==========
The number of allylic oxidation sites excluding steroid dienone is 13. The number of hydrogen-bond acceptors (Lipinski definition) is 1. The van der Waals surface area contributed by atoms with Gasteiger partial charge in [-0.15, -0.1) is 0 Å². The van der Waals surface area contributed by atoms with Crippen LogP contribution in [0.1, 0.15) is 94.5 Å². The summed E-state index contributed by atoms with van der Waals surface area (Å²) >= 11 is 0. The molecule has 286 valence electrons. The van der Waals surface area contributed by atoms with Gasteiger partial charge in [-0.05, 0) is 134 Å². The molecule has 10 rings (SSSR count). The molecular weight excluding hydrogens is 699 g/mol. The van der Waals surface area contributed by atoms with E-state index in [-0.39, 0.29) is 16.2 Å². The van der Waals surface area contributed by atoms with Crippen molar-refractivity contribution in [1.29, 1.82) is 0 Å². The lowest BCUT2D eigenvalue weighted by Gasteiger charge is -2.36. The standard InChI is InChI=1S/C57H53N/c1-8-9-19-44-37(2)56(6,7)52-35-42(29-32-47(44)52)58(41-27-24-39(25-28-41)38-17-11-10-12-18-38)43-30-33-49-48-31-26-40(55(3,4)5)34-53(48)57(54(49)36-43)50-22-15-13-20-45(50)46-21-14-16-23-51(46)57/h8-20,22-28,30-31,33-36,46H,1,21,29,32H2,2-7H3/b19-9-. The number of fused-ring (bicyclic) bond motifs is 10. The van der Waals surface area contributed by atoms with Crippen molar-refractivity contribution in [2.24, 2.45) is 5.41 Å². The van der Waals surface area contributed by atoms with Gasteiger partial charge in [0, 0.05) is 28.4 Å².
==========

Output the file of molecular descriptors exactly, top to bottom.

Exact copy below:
The number of allylic oxidation sites excluding steroid dienone is 13. The number of hydrogen-bond acceptors (Lipinski definition) is 1. The van der Waals surface area contributed by atoms with Gasteiger partial charge in [-0.15, -0.1) is 0 Å². The van der Waals surface area contributed by atoms with Crippen LogP contribution in [0.1, 0.15) is 94.5 Å². The summed E-state index contributed by atoms with van der Waals surface area (Å²) >= 11 is 0. The molecule has 286 valence electrons. The van der Waals surface area contributed by atoms with Gasteiger partial charge in [-0.05, 0) is 134 Å². The molecule has 10 rings (SSSR count). The molecular weight excluding hydrogens is 699 g/mol. The van der Waals surface area contributed by atoms with E-state index in [-0.39, 0.29) is 16.2 Å². The van der Waals surface area contributed by atoms with Crippen molar-refractivity contribution in [1.29, 1.82) is 0 Å². The lowest BCUT2D eigenvalue weighted by Gasteiger charge is -2.36. The standard InChI is InChI=1S/C57H53N/c1-8-9-19-44-37(2)56(6,7)52-35-42(29-32-47(44)52)58(41-27-24-39(25-28-41)38-17-11-10-12-18-38)43-30-33-49-48-31-26-40(55(3,4)5)34-53(48)57(54(49)36-43)50-22-15-13-20-45(50)46-21-14-16-23-51(46)57/h8-20,22-28,30-31,33-36,46H,1,21,29,32H2,2-7H3/b19-9-. The number of fused-ring (bicyclic) bond motifs is 10. The van der Waals surface area contributed by atoms with Crippen molar-refractivity contribution in [2.24, 2.45) is 5.41 Å². The van der Waals surface area contributed by atoms with Gasteiger partial charge in [0, 0.05) is 28.4 Å².